By Julissa Catalan
Republicans are aiming to impose new voting restrictions on swing states where the legislatures are already under Republican control, setting up the potential for a substantial impact on future elections.
The modifications are said to include a cutback in the days and times polls will be open, as well as the locations in which people vote.
These types of restrictions have already taken place in states such as Ohio and Wisconsin, while North Carolina Democrats are fighting the restrictive laws passed by Republicans in their state last year.
So far, it has been found that these changes affect the underrepresented community most. “They know when they are taking away early voting exactly who it’s affecting,” said Ed FitzGerald, Cuyahoga County Executive and a Democratic candidate for governor in Ohio.
For example, by doing away with weekend voting hours, urban and Black voters who would typically caravan on a Sunday after church to the polls would lose their opportunity to vote. Blacks and Latinos also typically work odd and/or longer hours than most, while whites and wealthier people work a 9-to-5 schedule or have flexibility in their hours. The late hours and varying locations made it possible for low-income people to still cast their vote.
Further changes also include restrictions in the registration process, as well as in the options to cast a provisional or absentee vote.
As of 2013, nine states have passed laws that restrict voting opportunities, most of which have to do with ID restrictions. Other states are considering following Arizona’s and Kansas’ leads by implementing mandatory proof of citizenship, like a birth certificate or passport in order to cast a vote. This makes it more difficult for the underserved community to vote, as they do not have their original documents and are unable to obtain certified copies due to costs and accessibility.
Republicans maintain that the new laws save money and help prevent fraud, but Democrats disagree. They see this as an opportunity for the GOP to tilt races in their favor, as those who are most affected typically vote Democrat.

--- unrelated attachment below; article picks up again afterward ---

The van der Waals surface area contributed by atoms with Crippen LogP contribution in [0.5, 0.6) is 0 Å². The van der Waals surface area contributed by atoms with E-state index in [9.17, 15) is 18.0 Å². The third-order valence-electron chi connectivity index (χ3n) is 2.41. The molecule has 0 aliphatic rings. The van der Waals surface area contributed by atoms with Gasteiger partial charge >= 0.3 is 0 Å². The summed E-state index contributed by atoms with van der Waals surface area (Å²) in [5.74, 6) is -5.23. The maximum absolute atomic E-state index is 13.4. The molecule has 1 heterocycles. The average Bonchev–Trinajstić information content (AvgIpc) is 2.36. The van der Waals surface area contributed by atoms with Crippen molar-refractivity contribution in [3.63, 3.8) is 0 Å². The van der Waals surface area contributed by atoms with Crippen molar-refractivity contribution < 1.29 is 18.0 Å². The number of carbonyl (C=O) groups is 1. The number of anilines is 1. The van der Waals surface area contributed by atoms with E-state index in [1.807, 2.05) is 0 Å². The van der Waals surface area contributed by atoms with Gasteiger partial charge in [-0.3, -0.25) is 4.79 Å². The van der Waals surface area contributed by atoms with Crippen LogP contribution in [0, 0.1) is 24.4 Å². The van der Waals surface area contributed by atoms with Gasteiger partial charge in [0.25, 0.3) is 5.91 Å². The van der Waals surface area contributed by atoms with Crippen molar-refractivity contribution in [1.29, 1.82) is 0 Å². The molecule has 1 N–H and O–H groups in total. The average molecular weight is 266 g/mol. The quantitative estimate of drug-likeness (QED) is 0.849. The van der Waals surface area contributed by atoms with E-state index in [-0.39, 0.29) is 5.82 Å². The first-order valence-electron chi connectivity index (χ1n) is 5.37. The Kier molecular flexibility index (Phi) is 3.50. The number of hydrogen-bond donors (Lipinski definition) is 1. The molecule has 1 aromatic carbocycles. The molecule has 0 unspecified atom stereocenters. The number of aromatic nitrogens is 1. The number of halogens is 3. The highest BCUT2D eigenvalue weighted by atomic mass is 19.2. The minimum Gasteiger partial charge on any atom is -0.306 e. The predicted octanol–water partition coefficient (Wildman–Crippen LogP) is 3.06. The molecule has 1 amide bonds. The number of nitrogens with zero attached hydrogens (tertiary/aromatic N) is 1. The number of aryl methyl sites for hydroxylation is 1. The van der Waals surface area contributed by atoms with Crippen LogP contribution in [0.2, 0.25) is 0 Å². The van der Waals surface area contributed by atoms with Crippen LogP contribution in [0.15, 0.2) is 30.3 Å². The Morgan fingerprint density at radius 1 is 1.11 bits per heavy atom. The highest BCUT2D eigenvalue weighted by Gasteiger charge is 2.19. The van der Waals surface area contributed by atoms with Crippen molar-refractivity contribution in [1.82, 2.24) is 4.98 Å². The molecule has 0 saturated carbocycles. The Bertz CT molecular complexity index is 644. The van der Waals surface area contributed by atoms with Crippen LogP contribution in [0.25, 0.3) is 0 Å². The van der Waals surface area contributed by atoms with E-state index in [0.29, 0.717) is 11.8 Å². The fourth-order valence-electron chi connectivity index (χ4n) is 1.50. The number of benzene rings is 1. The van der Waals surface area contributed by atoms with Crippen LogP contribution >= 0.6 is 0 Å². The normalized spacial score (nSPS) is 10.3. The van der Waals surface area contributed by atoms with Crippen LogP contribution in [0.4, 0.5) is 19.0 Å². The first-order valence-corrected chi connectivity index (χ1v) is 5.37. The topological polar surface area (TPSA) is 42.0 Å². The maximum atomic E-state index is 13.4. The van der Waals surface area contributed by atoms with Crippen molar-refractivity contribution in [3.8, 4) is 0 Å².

These types of modifications to voting policies began last year when the Supreme Court did away with a provision in the 1965 Voting Rights Act, allowing Southern states to change their voting laws without requiring approval from the Justice Department. Within weeks, the mostly Republican states incorporated new laws that included strict enforcement of photo-ID restrictionsno longer permitting student or worker IDsas well as reducing the number of early-voting days from 17 to 10, and dismissing same-day voter registration and high-school-student preregistration.
Ohio, Texas and Wisconsin made similar changes shortly thereafter.
The Justice Department has filed lawsuits against North Carolina and Texas in an attempt to combat this issue, while Democratic states like California, Colorado and Maryland have made voting more accessible by making registration available online.
According to Richard L. Hasen, an election expert at the University of California, Irvine, “The case has not been made that these things so far have had a huge effect on turnout. But laws are getting stricter and stricter, so the question is will Texas’ ID law and the omnibus bill in North Carolina have such an effect”
For now, it will be a waiting game to see just how much of an impact these new laws will actually have on upcoming elections.